Employee set to bolt? Read the signs

Dissatisfied employeeManagers often build relationships and ongoing communications with employees via one-on-one and team meetings, status updates and periodic performance reviews as a means to gauge how an employee spends his or her workday, and assess whether primary job duties align with the employee’s skillset, interests and longer-term career goals.

While these tactics help managers support and guide employees, all rely on employee feedback and self-reports. Given that recent research by the Society of Human Resources Management (SHRM) indicates just 38% of employees in the United States are very satisfied with their job, there’s a good chance your employees may be unhappy at work—despite what they share verbally.

Yet, managers who pay attention to employee behavior could have an opportunity to intervene and address job frustration, before employees disengage to the point that they’re ready to hand in their notice.

Here are some common signs that could indicate an employee’s next big career step could be out the door.

They’re in the midst of a personal milestone. When best-practice insight and technology company CEB (now Gartner) studied the timing around when people quit their jobs, they found that key milestones in an employee’s personal life, like a 40th birthday, or a 10-year class reunion, are stronger predictors of potential job search activity than work events that involve peer-to-peer comparison, like performance review season, or a five-year work anniversary.

Those “over the hill” balloons in the employee’s cube don’t always mean she’ll want to make a career change, but managers who recognize the impact such life events can have on an employee’s future career goals can proactively make a point to stay in contact with the employee, and potentially, redefine what the employee wants to accomplish in the next phase of her career.

They’re less likely to go the extra mile. Research at Utah State University revealed that the stereotypical signs often associated with employee dissatisfaction—like leaving the office every day at 5 p.m., taking more vacation, or calling in sick frequently—aren’t necessarily correlated to job dissatisfaction.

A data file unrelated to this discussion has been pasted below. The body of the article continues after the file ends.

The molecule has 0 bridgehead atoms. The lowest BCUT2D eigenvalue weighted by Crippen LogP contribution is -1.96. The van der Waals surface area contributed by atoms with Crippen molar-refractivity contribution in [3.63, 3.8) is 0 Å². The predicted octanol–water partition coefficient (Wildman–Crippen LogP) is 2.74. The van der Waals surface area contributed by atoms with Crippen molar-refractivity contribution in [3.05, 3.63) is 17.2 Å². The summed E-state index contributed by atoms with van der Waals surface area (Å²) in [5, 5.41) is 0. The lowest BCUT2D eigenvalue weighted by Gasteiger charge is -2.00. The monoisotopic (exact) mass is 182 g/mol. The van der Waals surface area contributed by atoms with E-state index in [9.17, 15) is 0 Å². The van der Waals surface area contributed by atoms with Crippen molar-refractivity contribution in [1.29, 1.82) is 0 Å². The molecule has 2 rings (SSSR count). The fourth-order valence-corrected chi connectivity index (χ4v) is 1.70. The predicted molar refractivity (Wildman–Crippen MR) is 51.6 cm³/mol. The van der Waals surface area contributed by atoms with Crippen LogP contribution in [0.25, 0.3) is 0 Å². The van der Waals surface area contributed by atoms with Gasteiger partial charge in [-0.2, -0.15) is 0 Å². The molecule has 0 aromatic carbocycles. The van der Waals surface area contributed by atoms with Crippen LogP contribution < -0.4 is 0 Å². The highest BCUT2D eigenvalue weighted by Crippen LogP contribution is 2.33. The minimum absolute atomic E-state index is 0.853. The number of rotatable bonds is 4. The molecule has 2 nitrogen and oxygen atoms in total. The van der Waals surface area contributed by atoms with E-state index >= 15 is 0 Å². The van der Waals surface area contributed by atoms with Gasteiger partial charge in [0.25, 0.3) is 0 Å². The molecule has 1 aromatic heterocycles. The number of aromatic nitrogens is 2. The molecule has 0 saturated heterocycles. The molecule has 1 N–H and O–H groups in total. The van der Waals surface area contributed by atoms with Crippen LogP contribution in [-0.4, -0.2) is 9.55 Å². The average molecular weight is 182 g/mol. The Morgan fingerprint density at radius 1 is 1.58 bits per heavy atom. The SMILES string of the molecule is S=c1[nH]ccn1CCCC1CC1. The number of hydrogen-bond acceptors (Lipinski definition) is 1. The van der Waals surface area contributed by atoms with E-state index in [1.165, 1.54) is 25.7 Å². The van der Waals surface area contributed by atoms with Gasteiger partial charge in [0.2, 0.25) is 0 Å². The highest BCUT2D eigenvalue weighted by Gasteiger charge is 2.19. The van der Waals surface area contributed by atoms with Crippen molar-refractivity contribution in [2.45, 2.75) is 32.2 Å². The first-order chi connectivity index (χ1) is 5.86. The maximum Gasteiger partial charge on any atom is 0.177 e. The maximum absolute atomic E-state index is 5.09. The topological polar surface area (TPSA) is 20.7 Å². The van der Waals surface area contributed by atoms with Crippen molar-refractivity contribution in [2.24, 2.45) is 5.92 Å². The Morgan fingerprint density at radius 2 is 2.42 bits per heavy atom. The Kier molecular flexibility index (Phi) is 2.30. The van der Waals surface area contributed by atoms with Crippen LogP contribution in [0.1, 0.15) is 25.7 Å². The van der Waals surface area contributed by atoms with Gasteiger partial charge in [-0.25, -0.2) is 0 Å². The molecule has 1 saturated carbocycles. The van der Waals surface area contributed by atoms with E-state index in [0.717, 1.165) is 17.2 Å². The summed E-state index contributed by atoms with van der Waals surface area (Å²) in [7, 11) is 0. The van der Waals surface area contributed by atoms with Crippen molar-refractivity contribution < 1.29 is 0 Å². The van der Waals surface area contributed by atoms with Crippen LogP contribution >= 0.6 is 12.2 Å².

The research also revealed that employees do exhibit plenty of signs of disengagement before departing a job, many of which can go unnoticed unless managers make a point to look for them. According to the researchers, signals an employee is about to quit include:

  • An unwillingness to volunteer. If an employee who typically volunteers to participate in committees to support the annual company picnic stops raising her hand to help, it could be a sign that she intends to leave.
  • Lack of interest in company networking. An employee who stops showing interest in deepening his connections and relationships with others in the company may be considering a job move.
  • No feedback or ideas in meetings. There’s not always value in vocalizing one’s opinion in a meeting, but an employee who stops sharing feedback or ideas when the group is asked to contribute could be nonverbally indicating disinterest in company initiatives.

Interactions with others in the department decrease. Managers should take note in changes to employee behavior anytime team dynamics shift, whether due to changes in roles, responsibilities, or structure. Millennials in particular place high value on feeling appreciated at work, both from management and peers; one TINYPulse survey revealed that employees who felt recognized by peers were 11% less likely to leave a job.

If a team member who had close relationships with others in the group has moved to a new role outside of the company or has moved to a separate department, their departure may be a catalyst for others to lose motivation in their current roles, and potentially, seek out new opportunities.

Researchers believe that having a close professional friend not only makes work more fun, it creates a deeper sense of social pressure to not let the friend down. In turn, work buddies tend to result in greater productivity, and improved outputs, for all involved.